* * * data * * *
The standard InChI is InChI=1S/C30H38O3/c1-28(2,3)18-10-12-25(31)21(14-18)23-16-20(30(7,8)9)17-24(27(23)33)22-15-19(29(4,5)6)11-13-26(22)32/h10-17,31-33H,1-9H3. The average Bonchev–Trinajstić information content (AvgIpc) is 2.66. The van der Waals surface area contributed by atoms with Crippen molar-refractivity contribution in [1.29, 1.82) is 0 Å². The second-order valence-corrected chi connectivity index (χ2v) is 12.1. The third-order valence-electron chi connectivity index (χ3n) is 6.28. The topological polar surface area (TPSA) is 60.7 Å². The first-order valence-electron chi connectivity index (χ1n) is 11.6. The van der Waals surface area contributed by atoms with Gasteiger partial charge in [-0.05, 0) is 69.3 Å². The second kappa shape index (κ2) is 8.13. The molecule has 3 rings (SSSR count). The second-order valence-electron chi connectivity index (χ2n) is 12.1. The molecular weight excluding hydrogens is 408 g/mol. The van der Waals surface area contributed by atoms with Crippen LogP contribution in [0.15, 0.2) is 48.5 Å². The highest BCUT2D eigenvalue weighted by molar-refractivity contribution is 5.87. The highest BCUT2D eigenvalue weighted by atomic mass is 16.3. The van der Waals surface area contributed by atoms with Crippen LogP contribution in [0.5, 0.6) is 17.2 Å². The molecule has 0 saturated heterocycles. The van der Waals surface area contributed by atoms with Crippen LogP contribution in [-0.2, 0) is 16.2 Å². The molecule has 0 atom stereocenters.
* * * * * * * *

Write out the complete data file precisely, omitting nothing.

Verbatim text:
The standard InChI is InChI=1S/C30H38O3/c1-28(2,3)18-10-12-25(31)21(14-18)23-16-20(30(7,8)9)17-24(27(23)33)22-15-19(29(4,5)6)11-13-26(22)32/h10-17,31-33H,1-9H3. The average Bonchev–Trinajstić information content (AvgIpc) is 2.66. The van der Waals surface area contributed by atoms with Crippen molar-refractivity contribution in [1.29, 1.82) is 0 Å². The second-order valence-corrected chi connectivity index (χ2v) is 12.1. The third-order valence-electron chi connectivity index (χ3n) is 6.28. The topological polar surface area (TPSA) is 60.7 Å². The first-order valence-electron chi connectivity index (χ1n) is 11.6. The van der Waals surface area contributed by atoms with Gasteiger partial charge in [-0.05, 0) is 69.3 Å². The second kappa shape index (κ2) is 8.13. The molecule has 3 rings (SSSR count). The second-order valence-electron chi connectivity index (χ2n) is 12.1. The molecular weight excluding hydrogens is 408 g/mol. The van der Waals surface area contributed by atoms with Crippen LogP contribution in [0.15, 0.2) is 48.5 Å². The highest BCUT2D eigenvalue weighted by molar-refractivity contribution is 5.87. The highest BCUT2D eigenvalue weighted by atomic mass is 16.3. The van der Waals surface area contributed by atoms with Crippen LogP contribution in [0.5, 0.6) is 17.2 Å². The molecule has 0 saturated heterocycles. The van der Waals surface area contributed by atoms with Crippen LogP contribution in [-0.2, 0) is 16.2 Å². The molecule has 0 atom stereocenters.